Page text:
Have you ever found yourself in the situation, where you start out your day with some thoughts about what you’re going to do, but the moment you switch on your computer, you suddenly find that you’ve forgotten what exactly you were supposed to do.
And so you sit there feeling rather lost and confused.
Do you get that? Does it happen a lot to you?
I get that a lot.
It is as if my computer monitor emits amnesia rays that wipe out one’s short-term memory immediately upon exposure.
And then I waste the next hour or so trying to reconstruct or remember everything that was on my mind, with a certain feeling of confusion and helplessness, like a lost child in a crowded marketplace.
It’s terribly frustrating.
Not too long ago, I read an article about developing a good habit of starting the day by transferring everything from one’s mind onto paper.
I think, this should be done before turning on one’s computer.
The author recommended spending at least 10-20 minutes, writing everything that comes to one’s mind, without worrying about organising or structuring the contents of one’s thoughts. It can be in the form of bullet points, mind maps or even prose.
What matters is that you are able to flush everything out of your head, onto paper.
I’ve been experimenting with this for some time now, and I must say that it really helps me out a lot!
As a morning routine and ritual, I now start the day, making myself a cup of coffee, and return to my desk with the computer still turned off. I’ll put my phone aside far away from me, take out my journal and begin writing away.
At the end of this writing exercise, I’ll switch on my computer, and type out everything I wrote, categorising them as tasks to do for the day (or week), or as notes for future reference (and for ease of searching).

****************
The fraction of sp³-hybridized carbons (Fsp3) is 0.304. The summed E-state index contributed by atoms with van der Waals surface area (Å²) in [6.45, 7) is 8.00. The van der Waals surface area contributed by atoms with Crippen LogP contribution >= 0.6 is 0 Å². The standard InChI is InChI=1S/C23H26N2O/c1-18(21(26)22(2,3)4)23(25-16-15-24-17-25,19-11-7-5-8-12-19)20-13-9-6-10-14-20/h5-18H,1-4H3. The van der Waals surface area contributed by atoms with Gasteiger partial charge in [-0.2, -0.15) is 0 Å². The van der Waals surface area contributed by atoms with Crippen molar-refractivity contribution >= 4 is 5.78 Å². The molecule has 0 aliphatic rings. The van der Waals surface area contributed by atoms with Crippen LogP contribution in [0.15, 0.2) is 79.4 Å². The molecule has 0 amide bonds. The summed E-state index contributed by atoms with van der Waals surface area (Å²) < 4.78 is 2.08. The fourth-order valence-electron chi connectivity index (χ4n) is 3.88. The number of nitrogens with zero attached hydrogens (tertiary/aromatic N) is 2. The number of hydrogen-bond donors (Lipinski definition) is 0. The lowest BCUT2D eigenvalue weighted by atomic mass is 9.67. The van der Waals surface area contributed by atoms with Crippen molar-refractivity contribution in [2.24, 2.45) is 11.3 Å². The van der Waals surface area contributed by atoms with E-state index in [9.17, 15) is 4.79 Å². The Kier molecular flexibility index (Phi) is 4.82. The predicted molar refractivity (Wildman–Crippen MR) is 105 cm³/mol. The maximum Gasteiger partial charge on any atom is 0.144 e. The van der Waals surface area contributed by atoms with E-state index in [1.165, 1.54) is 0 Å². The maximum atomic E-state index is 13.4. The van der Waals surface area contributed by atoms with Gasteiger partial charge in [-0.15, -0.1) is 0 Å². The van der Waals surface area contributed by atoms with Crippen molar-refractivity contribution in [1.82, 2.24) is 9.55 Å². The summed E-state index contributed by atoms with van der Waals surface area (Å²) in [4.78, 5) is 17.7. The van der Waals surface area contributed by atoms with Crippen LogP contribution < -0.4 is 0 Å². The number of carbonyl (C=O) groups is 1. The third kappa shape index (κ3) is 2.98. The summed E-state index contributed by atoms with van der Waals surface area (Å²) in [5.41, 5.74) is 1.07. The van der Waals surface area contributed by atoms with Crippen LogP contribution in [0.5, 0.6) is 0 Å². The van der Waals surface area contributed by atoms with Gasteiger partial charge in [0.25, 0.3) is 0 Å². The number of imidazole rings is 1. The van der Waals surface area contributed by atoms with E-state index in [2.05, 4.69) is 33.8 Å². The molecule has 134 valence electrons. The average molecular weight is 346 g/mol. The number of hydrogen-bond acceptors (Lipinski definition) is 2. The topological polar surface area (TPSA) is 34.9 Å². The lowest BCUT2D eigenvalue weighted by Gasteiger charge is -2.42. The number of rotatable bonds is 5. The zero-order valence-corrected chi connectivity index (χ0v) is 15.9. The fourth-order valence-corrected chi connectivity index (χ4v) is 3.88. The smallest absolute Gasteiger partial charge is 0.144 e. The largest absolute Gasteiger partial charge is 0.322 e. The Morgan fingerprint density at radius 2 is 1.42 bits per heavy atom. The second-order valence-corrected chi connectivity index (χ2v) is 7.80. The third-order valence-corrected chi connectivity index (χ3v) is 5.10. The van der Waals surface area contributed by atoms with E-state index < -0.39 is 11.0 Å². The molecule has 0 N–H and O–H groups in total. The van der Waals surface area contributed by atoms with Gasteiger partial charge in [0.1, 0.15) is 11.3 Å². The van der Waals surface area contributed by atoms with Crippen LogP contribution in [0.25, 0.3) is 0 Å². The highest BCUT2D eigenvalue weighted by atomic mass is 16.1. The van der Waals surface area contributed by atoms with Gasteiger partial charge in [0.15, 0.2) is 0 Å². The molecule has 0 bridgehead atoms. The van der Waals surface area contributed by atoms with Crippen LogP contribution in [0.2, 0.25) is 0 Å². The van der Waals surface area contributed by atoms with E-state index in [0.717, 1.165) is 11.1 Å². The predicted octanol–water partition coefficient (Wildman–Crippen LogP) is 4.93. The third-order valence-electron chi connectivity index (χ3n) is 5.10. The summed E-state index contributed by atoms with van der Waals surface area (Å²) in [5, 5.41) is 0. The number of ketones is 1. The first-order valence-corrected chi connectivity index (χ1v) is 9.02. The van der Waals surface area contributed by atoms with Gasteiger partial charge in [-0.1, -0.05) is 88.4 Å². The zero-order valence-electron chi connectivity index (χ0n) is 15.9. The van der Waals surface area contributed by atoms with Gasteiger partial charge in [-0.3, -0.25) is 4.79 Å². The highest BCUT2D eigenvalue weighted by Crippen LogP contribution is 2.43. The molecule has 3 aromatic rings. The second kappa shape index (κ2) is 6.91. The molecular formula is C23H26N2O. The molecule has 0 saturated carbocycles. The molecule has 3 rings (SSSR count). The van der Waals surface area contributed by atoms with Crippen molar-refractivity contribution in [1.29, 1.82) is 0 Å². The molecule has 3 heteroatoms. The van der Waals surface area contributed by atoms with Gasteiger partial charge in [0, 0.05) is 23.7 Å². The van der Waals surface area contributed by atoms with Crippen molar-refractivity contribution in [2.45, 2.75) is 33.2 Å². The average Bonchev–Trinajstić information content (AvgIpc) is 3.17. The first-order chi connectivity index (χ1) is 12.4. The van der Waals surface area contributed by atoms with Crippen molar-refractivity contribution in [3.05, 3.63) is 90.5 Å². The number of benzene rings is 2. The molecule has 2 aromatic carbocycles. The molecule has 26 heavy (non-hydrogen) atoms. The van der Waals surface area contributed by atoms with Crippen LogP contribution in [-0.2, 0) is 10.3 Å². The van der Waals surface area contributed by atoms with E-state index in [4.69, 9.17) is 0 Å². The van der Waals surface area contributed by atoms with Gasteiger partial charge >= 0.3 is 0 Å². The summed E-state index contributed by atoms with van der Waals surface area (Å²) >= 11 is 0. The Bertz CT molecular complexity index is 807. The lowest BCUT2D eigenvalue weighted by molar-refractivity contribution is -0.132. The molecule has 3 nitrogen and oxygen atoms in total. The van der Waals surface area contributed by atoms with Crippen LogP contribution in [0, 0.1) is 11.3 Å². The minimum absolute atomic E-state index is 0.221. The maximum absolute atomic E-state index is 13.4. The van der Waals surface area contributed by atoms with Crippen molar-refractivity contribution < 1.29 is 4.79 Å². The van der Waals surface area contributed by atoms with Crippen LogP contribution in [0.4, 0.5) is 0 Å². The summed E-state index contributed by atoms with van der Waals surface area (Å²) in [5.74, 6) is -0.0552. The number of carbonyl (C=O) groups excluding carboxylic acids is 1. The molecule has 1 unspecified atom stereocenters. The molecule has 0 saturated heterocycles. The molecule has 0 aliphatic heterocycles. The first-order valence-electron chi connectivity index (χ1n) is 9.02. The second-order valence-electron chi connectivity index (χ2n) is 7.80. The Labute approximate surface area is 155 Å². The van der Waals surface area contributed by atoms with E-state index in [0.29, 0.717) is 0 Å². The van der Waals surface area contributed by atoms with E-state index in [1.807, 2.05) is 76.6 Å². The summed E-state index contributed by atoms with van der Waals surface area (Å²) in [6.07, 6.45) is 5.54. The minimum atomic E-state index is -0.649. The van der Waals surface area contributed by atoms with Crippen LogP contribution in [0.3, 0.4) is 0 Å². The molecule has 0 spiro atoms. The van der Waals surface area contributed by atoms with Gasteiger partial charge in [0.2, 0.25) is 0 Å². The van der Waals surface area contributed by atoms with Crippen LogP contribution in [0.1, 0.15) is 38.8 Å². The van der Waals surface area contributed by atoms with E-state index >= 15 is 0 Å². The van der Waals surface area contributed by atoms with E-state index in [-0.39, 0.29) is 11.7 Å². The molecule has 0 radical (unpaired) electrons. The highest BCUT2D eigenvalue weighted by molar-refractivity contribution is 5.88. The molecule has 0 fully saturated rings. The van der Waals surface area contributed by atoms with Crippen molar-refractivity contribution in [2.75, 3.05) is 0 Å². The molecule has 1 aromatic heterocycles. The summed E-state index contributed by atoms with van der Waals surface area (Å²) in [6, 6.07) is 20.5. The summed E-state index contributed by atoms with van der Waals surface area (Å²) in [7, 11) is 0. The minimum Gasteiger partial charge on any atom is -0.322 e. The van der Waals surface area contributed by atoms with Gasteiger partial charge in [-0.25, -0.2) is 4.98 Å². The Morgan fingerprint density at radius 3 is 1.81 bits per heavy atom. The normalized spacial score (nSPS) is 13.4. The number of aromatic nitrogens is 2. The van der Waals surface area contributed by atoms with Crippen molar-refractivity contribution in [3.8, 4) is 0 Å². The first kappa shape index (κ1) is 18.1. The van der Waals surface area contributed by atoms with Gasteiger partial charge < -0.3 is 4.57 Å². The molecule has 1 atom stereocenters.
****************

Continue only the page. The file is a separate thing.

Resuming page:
If I find myself feeling lost and confused due to the amnesia rays coming from my computer monitor (no, I don’t seriously think there’s amnesia rays coming out of my screen – I’m just joking), I can always refer to the notes I wrote in the morning, and in a matter of minutes, I’m back in action.
I’ve since extended my pen-and-paper only exercise from 20 minutes to an entire hour each day. It seems to me that I write and develop ideas better this way too.
My hour-long ritual of pen and paper now involves writing lengthy pages of ideas (and sometimes blog posts like this).
Yes, there are many distractions on the computer. But I think the presence of the backspace button really alters the way one thinks. The temptation to hit the backspace (or delete) button brings about constant and abrupt halts to one’s thoughts. Ideas don’t flow smoothly from one’s mind to the keyboard.
Whereas, with just a pen and paper, not only are the distractions minimised, but the very absence of the backspace button compels one to chew on an idea first before transferring it to paper.
And when the idea is properly developed, the idea flows from one’s mind onto paper as smoothly as the ink flows from my pen.
Sure, this sounds like I’m re-discovering the invention of fire. But for someone who’s been overly reliant on technology, and have placed great faith for years in the power of technology to do away with the traditional methods, it is truly amazing and bewildering to realise that till now, nothing quite beats the good ol’ pen and paper.
Isn’t it ironic that despite our great advances in technology, no technological solution out there functions quite as well as pen and paper?